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THU0258 The RAID Questionnaire and Other Patient Reported Outcome Variables Are Highly Influenced by the Degree of Pain Catastrophizing, in Contrast to Ultrasound, Clinical and Laboratory Variables; Results from A Follow-Up Study of Patients with Established RA
  1. H.B. Hammer,
  2. T.K. Kvien
  1. Dept. of Rheumatology, Diakonhjemmet Hospital, Oslo, Norway

Abstract

Background The Rheumatoid Arthritis (RA) Impact of Disease (RAID) score is a patient developed questionnaire including 7 questions (pain, functional capacity, fatigue, physical and emotional wellbeing, quality of sleep and coping) converted to a score 0-10, with 10 indicating the worst status. In patients with recent onset RA high associations were found between RAID score and disease severity, while in established RA patients there was no correlation between RAID score and a comprehensive ultrasound (US) examination. Our hypothesis was that progress in catastrophizing (described as the tendency to magnify painful stimuli, to focus excessively on the negative aspects of pain and to amplify threatening information about pain) during severe RA might explain this discrepancy.

Objectives To explore the influence of pain catastrophizing on patient reported outcomes as well as on US, clinical and laboratory markers of disease activity in patients with established RA.

Methods A total of 139 RA patients (86% woman, aged (SD) 54 (13) years, disease duration 8 (6) years, 83% anti-CCP positive) were included when starting biologic medication (antiTNF 72%, rituximab 19%, abatacept 4%, tocilizumab 5%). Patients were examined at baseline and after 3 months with semi-quantitative (0-3) scores of grey scale (GS) and power Doppler (PD) US of 36 joints and 4 tendons (bilateral wrist/fingers, elbow, knee, ankle and MTPs), M-HAQ, DAS28, assessor's (study nurse) global VAS, ESR, CRP, the RAID questionnaire, patient global disease activity (total global) VAS and joint pain VAS. Pain catastrophizing was assessed by use of two questions from the Coping Strategies Questionnaire (CSQ, score 0-6). The patients were categorized into four groups with increasing levels of catastrophizing both at baseline and after 3 months. Other variables were compared across these four groups by use of ANOVA. Changes from baseline were assessed by paired T-test.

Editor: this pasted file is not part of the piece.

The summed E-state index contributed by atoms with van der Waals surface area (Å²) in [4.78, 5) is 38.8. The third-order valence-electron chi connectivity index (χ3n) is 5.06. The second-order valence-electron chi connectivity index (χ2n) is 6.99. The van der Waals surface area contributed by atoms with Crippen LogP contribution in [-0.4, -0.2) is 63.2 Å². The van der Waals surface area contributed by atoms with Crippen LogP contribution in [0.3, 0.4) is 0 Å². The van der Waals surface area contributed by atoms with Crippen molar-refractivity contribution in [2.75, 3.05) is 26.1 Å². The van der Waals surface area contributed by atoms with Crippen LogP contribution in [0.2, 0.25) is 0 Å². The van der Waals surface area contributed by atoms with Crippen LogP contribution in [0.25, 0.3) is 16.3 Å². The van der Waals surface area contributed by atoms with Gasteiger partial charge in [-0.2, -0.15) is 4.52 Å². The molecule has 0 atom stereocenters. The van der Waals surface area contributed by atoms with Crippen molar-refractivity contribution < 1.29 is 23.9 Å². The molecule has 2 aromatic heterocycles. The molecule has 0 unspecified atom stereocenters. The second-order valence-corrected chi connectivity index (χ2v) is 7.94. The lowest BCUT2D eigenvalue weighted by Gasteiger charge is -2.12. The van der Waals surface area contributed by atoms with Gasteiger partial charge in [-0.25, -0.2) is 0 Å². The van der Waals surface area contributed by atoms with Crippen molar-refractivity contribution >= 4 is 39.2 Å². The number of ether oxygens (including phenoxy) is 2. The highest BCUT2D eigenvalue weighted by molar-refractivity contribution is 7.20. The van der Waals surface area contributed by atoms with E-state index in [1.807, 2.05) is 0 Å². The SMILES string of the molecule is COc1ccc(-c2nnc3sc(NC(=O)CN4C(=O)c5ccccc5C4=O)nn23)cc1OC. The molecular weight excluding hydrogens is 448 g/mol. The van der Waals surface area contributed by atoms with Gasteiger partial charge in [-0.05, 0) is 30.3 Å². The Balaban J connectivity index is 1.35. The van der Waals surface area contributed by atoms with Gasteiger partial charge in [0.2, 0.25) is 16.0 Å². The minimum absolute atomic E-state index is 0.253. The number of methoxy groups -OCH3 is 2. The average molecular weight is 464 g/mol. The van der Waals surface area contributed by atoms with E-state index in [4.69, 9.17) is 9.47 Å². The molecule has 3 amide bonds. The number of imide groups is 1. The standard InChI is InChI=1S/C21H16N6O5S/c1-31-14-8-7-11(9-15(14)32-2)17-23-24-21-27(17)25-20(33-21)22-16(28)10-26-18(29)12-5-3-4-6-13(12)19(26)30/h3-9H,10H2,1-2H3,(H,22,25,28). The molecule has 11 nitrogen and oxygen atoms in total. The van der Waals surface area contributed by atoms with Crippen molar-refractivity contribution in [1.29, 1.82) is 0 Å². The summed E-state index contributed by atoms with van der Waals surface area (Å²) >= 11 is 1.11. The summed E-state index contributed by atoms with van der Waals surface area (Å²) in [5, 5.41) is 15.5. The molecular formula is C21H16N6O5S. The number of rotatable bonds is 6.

Results At baseline the mean (SD) results were: Sum scores GS 29 (20) and PD 14 (15), ESR 30 (23) mm/h, CRP 16 (24) mg/L, DAS28 4,8 (1,5), M-HAQ 0.7 (0.5), assessor's global VAS 33 (19), RAID 4.6 (2.3), total global VAS 53 (23) and joint pain VAS 49 (26). Mean (SD) of pain catastrophizing was 2.5 (1.5) and 2.2 (1.7) for the two questions. All variables improved after 3 months (p<0.001). Both at baseline and at 3 months the level of catastrophizing was highly associated with the RAID score (fig 1, baseline) (as well as with each of the seven separate RAID questions, p<0.001), the M-HAQ (p≤0.002), the total global VAS (p<0.001) (fig 1, baseline) and joint pain VAS (p<0.001), while DAS28 was associated only at baseline (p=0.02). However, neither US assessments, number of swollen or tender joints, assessor's global VAS nor laboratory markers were associated with the degree of catastrophizing at any time point.

Conclusions The level of pain catastrophizing was highly associated with all the patient reported outcomes, while there were no significant associations with any of the more objective assessments. Even if the patient reported outcomes give information about perceived health, these variables may not reflect inflammatory activity in patients with established RA. Thus the impact of catastrophizing should be taken into account in studies on disease activity in RA patients.

Disclosure of Interest : H. B. Hammer Grant/research support: AbbVie, Roche and Pfizer, T. Kvien: None declared

DOI 10.1136/annrheumdis-2014-eular.1145

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